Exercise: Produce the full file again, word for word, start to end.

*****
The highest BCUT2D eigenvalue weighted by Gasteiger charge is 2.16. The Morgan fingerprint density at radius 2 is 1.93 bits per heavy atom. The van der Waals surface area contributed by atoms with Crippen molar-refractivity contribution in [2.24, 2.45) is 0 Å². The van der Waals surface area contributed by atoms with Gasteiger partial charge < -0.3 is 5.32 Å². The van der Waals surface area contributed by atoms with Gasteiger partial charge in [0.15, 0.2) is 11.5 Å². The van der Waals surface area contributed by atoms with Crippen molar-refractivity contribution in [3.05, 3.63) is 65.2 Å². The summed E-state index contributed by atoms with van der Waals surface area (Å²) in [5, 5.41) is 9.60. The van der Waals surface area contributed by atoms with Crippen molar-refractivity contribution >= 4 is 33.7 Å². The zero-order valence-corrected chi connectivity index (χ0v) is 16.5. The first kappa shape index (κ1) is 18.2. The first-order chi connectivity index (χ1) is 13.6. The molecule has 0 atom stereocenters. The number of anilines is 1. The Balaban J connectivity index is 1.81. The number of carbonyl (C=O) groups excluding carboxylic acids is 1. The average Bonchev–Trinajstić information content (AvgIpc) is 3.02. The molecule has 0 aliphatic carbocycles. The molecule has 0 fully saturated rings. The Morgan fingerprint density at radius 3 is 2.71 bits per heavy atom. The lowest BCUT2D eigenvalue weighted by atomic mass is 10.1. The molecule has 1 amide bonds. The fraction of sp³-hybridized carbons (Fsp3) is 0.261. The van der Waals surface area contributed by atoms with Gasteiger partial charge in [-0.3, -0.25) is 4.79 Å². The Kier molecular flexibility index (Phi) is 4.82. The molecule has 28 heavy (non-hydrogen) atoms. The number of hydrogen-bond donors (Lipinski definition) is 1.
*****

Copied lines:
The highest BCUT2D eigenvalue weighted by Gasteiger charge is 2.16. The Morgan fingerprint density at radius 2 is 1.93 bits per heavy atom. The van der Waals surface area contributed by atoms with Crippen molar-refractivity contribution in [2.24, 2.45) is 0 Å². The van der Waals surface area contributed by atoms with Gasteiger partial charge < -0.3 is 5.32 Å². The van der Waals surface area contributed by atoms with Gasteiger partial charge in [0.15, 0.2) is 11.5 Å². The van der Waals surface area contributed by atoms with Crippen molar-refractivity contribution in [3.05, 3.63) is 65.2 Å². The summed E-state index contributed by atoms with van der Waals surface area (Å²) in [5, 5.41) is 9.60. The van der Waals surface area contributed by atoms with Crippen molar-refractivity contribution >= 4 is 33.7 Å². The zero-order valence-corrected chi connectivity index (χ0v) is 16.5. The first kappa shape index (κ1) is 18.2. The first-order chi connectivity index (χ1) is 13.6. The molecule has 0 atom stereocenters. The number of anilines is 1. The Balaban J connectivity index is 1.81. The number of carbonyl (C=O) groups excluding carboxylic acids is 1. The average Bonchev–Trinajstić information content (AvgIpc) is 3.02. The molecule has 0 aliphatic carbocycles. The molecule has 0 fully saturated rings. The Morgan fingerprint density at radius 3 is 2.71 bits per heavy atom. The lowest BCUT2D eigenvalue weighted by atomic mass is 10.1. The molecule has 1 amide bonds. The fraction of sp³-hybridized carbons (Fsp3) is 0.261. The van der Waals surface area contributed by atoms with Gasteiger partial charge in [-0.3, -0.25) is 4.79 Å². The Kier molecular flexibility index (Phi) is 4.82. The molecule has 28 heavy (non-hydrogen) atoms. The number of hydrogen-bond donors (Lipinski definition) is 1.